In 10,000 B.C., foreign invaders from west attacked Punjab and robbed, tortured and killed its inhabitants and destroyed houses, farms, and temples. This resulted in the shift of Kurmis and other tribes from Punjab to survive the frequent attacks from foreigners. Thus, they migrated to the eastern and southern parts of India. Some of the Kushad region Kurmis settled in North Gujarat near Unjha, while the Leya region kurmis settled in Adalaj and continued with farming. The Kurmis took their last names (Family names) from the town their ancestors belonged to or migrated from. Those Kurmis who once lived in Kushad (Karad) area of the Punjab were known as Karad Kurmi (Kadva Kanabi) and those who lived in Leya area were known as Leya Kurmi (Leuva Kanabi).

In the 17th Century, the Kanabi community were known as Patidars (meaning managers of the leased lands). These changed Kadva Kanbi to Kadva Patidar and Leuva Kanabi to Leuva Patidar.

Hence descendants of Leya region Kurmis are known as Leuva Patidars and those from the Kushad or Kharad regions Kurmis are called Kadva Patidars.

Spread of Kadva Patidars in Gujarat and Abroad :

The word “Patel” is about 300 years old in the state of Gujarat. When barbaric foreigner kings invaded the state tortured its subjects, they tend to move away from Gujarat. Some Kadva Patidar families migrated from North Gujarat to other parts of Gujarat including Saurashtra and Kutch. Now they adopted new last names (based on the name of the town they lived in the North Gujarat), while others kept their original last names.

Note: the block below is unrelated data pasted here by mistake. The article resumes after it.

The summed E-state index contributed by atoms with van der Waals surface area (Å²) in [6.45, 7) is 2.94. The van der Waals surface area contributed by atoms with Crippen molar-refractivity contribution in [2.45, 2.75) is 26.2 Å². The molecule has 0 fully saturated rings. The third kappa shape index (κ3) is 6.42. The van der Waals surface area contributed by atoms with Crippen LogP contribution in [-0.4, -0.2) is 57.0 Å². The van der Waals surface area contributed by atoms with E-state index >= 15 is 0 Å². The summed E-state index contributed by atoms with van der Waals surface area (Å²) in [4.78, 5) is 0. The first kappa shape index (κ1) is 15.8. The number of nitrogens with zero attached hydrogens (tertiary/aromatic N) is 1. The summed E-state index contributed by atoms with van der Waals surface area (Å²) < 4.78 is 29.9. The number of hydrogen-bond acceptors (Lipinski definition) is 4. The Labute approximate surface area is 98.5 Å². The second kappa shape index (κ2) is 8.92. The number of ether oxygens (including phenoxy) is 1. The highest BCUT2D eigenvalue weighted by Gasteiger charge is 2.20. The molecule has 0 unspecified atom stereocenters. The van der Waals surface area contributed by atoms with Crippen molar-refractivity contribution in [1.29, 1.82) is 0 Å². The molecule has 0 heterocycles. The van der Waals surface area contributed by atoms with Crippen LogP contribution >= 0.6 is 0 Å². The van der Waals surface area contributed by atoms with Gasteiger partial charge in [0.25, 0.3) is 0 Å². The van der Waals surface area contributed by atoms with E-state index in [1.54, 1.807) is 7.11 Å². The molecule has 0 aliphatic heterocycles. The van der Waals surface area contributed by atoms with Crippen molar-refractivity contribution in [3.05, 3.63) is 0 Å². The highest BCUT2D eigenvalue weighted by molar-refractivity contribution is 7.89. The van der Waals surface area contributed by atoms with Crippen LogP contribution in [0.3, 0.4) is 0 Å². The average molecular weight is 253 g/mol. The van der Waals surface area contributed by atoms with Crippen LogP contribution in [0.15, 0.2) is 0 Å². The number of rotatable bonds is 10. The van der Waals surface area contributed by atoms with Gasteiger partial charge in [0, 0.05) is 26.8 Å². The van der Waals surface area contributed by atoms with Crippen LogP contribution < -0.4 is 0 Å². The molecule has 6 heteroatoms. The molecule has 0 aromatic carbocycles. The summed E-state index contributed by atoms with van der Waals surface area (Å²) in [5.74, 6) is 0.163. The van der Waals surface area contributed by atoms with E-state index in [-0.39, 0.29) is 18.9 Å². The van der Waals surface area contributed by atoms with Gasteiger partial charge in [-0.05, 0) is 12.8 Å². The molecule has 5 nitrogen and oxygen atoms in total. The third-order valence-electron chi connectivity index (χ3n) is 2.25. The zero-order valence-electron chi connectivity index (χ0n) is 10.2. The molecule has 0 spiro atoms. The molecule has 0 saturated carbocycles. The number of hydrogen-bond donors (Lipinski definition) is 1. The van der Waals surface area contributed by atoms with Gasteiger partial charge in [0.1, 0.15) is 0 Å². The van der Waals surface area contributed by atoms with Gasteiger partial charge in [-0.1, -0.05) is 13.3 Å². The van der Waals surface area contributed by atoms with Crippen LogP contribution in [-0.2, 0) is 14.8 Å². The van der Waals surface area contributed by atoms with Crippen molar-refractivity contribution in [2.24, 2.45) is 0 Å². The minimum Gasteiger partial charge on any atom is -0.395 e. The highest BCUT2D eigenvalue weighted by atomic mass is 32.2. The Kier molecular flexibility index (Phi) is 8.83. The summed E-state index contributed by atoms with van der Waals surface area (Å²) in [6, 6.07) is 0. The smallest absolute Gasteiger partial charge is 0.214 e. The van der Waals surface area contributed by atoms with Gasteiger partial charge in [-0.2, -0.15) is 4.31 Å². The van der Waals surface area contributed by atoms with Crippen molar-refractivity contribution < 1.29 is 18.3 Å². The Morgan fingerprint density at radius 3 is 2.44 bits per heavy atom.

When the Patidars became land owners, they adopted title of “Patel”, a short form of “Patidar”. However, the word Patidar is still a very popular and frequently used word amongst the Kurmis/Kanabis.

In order to prosper and explore foreign lands, some Kadva Patidars migrated to other parts of the world like Africa, UK, USA, Malaysia, Canada, and Australia. Since time immemorial, the Patidars have carried out farming activities to provide grains and other necessary items to the population. That is the reason they are also called caretakers of the world. The Kadva Patidars and their ancestors migrated, from Central Asia to Sindhu Valley, to Ganges Plains, to North Gujarat, and to Saurashtra in search of peace and prosperity. Wherever they went, they prospered, due to their hard work, dedication towards the society, resilience against affliction, high-spirited nature and predominant skills to survive in any circumstances.

Later in the 18th century, Kadva Patidars understood that education was the only road to further success, prosperity and progress. This gave them an appetite for education. They poured money into social infrastructure and started inaugurating educational institutions and scholarships and other encouragements towards education. Thus, the entire Kadva Patidar community was revolutionized and modernized and was transformed from simple farmers to industrialists, businessmen, doctors, engineers, accountants, scientists, professors, teachers, soldiers, writers, and politicians.

Early in the 19th century, Kadva Patidars started Kadva Patidar conventions to uplift and revamp the community. Such conventions inspired the entire Kadva Patidar community to get education and breakaway from old social customs (such as child marriage, woman trafficking, bigamy, and expensive funeral ceremonies) which were holding them back. Many Patidar /Kurmi publications were also catalysts for this transformation.

While Patidar settled in North Gujarat, Kadva Patidar made Unjha as the centre of the community and established a Temple of Goddess Umiya, the community deity. With blessings of Goddess Umiya, we shall continue our march for peace and prosperity that our ancestors started long time ago.